Image of young worker and supervisor on construction site

Ensuring all new workers are familiar with health and safety arrangements on your construction site is critical, but young workers in particular require special treatment.

Workers aged 15 to 25 have a 75 per cent greater chance of being hurt, and in NSW 15 people in this age group are injured every day, with building sites one of the highest-risk workplaces. Typical injuries include cuts, lacerations, bruises, contusions, punctures and fractures.

Young construction workers are also more likely to experience manual handling injuries, such as sprains, strains and tears, from incorrect lifting or moving heavy or awkward objects. Falls from height are another major risk and building sites usually have numerous pitfalls such as ladders, floor openings, roofs, scaffolds and stairs.

One reason why young workers are more vulnerable is they are less likely to recognise and be able to cope with potential hazards. This requires knowledge, skills and experience only gained by time on the job. On a building site, this inexperience and lack of awareness can increase the chances of being injured or causing an injury.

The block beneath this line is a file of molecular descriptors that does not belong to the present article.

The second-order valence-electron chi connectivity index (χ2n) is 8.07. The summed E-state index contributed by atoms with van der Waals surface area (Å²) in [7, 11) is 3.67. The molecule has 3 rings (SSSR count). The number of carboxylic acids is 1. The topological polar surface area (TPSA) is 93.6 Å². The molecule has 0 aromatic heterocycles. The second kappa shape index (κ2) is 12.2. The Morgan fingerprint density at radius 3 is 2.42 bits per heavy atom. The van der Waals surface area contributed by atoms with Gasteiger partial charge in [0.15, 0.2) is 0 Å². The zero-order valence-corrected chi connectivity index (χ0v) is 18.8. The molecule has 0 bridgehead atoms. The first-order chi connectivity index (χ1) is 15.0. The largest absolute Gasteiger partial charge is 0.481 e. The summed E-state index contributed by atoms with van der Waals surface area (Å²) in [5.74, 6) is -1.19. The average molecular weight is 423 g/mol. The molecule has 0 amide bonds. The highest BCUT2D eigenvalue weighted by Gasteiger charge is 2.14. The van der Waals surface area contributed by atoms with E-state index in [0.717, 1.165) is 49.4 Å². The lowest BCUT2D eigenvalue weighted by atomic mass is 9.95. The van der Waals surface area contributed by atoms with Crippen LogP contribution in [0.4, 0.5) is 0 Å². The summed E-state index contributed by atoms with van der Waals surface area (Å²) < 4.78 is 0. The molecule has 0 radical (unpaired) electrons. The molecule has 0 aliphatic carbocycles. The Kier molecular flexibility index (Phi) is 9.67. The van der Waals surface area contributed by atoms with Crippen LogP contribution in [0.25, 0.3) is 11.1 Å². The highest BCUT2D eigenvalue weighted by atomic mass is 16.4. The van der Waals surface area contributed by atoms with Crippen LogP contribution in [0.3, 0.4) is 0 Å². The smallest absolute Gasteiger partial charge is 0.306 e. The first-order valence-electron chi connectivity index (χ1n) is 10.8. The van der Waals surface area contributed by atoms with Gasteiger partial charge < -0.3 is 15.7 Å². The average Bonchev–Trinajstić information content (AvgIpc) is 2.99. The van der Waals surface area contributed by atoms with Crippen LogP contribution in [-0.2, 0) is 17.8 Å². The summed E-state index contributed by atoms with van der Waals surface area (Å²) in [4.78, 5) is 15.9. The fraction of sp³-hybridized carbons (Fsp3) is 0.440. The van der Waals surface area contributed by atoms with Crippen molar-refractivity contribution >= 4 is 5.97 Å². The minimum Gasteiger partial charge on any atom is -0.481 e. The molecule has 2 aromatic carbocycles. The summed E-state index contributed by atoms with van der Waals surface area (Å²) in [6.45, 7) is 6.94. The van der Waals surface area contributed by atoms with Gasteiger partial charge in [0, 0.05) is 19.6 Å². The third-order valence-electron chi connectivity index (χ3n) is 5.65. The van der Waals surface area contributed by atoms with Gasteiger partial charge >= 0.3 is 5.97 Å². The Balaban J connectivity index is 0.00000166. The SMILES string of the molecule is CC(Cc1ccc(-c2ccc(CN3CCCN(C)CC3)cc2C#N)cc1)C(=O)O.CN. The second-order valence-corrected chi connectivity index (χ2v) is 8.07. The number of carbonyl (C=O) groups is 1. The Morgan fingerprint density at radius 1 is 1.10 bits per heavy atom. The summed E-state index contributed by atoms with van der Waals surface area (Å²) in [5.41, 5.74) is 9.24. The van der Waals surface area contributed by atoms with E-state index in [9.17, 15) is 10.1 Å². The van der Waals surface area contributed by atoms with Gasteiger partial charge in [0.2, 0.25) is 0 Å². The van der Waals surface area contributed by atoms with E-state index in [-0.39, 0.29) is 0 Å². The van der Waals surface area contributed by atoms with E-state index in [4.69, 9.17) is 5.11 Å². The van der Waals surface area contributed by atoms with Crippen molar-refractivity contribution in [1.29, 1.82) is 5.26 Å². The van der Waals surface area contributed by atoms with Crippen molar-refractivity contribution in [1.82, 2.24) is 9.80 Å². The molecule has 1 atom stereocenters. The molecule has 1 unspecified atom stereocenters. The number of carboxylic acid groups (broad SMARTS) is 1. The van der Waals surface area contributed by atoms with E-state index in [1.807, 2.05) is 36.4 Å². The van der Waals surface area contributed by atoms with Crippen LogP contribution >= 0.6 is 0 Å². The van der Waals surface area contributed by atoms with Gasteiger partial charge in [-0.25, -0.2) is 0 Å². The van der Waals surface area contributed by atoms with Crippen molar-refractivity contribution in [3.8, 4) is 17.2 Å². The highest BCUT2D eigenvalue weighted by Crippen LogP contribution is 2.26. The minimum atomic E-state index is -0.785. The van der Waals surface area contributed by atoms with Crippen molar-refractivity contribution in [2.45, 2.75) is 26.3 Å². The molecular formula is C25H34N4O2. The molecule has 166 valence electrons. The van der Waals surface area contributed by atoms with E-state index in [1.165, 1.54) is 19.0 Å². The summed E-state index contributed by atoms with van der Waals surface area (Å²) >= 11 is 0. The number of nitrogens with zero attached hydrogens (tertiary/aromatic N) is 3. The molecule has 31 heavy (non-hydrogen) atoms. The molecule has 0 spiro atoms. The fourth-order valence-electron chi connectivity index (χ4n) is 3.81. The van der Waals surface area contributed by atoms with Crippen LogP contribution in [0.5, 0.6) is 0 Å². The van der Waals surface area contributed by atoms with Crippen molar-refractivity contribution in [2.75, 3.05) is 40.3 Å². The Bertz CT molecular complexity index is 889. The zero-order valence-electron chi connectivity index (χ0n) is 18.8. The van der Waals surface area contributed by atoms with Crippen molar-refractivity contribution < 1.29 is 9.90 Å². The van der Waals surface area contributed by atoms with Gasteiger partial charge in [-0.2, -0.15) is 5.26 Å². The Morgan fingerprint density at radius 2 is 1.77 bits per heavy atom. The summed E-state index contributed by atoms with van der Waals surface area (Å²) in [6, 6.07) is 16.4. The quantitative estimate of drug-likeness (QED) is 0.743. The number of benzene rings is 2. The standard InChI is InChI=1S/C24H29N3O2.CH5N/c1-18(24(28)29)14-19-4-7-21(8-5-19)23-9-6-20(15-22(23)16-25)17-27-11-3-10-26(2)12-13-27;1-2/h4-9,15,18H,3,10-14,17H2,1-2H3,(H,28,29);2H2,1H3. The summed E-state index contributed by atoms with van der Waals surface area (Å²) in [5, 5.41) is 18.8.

So while it might be costly and time-consuming to provide extra training to bring younger workers fully up to speed on potential hazards and safe working practices, it is a smart investment as well as a legal requirement.

A training checklist for young workers could look like this:

  1. Give clear instructions about a job or task and safety precautions to take.
  2. Ask them to repeat your instructions back to you to make sure they understand.
  3. Encourage them to ask you questions about the task or anything else.
  4. Show how to perform a task and get them to demonstrate and repeat it until they have it correct.
  5. Provide written instructions on their job and tasks, and stress the importance of learning these and referring to them as often as required.
  6. Explain and demonstrate equipment and machinery safety features and make sure they understand how these work. Also show them the personal protective equipment required to do tasks safely, where to find it, and how to use it properly.
  7. Ask if they have any questions and make sure you or a supervisor monitors the worker’s progress and performance, especially in their first few weeks, and repeat training where necessary.

Before entering a construction site, all young workers must complete external General Construction Induction Training (GCIT) and hold a current WorkCover-issued GCIT card.

More guidance is available at the WorkCover website or call 13 10 50.

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